Dear Friends, I am writing this letter to you in support of Mr. Clyde Beckman, a republican candidate for Webster Co. Sheriff. While I served as your Sheriff, Clyde served under my supervision as Deputy Sheriff. Over the years I had the oppertunity to employ several people as deputies. Some were good and some were, should we say, not so good. Clyde was one of those that stood out. He had a desire to work and work he did. The deputy's position was not just a job to Clyde, he was dedicated to law enforcement. If I had work that needed to be done or needed additional help with an investigation I always knew out of all the deputies in the department I could count on Clyde. It did not make any difference to him if his shift ended at 2 a.m. if he needed to be out there until 6:00 a.m. to get the job done he was there. Many times I came to work in the morning to find Clyde still working on a case. Like myself Clyde had a distaste for drug dealers. He worked with me along with the state and Federal agencies to bring about the many Federal Indictments against meth manufacturers and distributors in Webster County. If you want a Sheriff for the next four years that will work as hard, or maybe harder, than I felt I did while I served as your Sheriff, I urge you to consider casting your vote for Clyde Beckman for the next Sheriff for Webster County on May 11, 2010. I know he can do a good job for you. No favoritism, no going home at 4:30 when the court house closes and no sitting in the coffee shops talking about you. I am sure he will be out working during the night as I was, he will be there when he is needed. Sincerely, Jim Disney, Retired Webster County Sheriff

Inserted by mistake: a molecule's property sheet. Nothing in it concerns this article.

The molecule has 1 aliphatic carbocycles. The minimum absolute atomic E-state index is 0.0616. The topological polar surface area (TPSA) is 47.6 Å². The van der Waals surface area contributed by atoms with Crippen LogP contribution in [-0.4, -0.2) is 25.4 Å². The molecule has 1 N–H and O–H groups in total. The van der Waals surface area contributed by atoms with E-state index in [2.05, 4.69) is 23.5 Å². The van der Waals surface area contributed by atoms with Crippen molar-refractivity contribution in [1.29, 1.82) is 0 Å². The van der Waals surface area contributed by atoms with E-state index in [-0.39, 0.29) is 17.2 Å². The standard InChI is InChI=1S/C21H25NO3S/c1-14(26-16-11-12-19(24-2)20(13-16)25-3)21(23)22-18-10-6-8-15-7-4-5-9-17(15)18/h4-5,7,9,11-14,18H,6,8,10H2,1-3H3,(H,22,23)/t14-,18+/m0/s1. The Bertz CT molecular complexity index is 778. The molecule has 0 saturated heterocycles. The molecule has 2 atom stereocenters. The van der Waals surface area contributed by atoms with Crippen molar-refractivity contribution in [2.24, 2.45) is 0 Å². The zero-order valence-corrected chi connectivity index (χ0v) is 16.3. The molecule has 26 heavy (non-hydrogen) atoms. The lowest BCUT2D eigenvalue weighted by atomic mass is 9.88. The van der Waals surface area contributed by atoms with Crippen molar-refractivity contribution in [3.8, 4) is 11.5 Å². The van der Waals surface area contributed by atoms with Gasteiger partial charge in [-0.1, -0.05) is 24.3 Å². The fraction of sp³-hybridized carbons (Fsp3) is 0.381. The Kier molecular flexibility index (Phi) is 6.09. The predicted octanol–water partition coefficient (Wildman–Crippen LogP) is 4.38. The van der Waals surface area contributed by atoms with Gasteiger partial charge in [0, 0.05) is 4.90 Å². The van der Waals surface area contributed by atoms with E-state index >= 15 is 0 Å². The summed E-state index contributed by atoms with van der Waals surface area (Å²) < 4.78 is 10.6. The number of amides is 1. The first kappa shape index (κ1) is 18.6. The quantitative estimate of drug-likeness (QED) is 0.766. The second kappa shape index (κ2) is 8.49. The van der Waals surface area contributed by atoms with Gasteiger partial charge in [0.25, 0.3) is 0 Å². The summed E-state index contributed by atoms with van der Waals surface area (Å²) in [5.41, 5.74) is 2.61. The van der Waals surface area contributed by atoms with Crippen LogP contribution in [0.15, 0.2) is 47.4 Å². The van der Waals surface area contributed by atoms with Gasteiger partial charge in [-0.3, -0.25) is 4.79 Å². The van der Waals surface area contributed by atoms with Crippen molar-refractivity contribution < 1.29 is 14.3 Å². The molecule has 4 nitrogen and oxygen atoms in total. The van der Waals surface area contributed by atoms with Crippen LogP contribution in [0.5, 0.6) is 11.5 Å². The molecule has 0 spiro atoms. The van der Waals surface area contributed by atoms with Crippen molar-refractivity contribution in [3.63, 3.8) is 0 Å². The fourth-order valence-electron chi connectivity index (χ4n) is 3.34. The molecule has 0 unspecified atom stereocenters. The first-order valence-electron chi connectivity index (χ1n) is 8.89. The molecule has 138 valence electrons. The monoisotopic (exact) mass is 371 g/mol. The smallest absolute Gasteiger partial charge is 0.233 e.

Monday, May 3, 2010

Thoughts on Community Service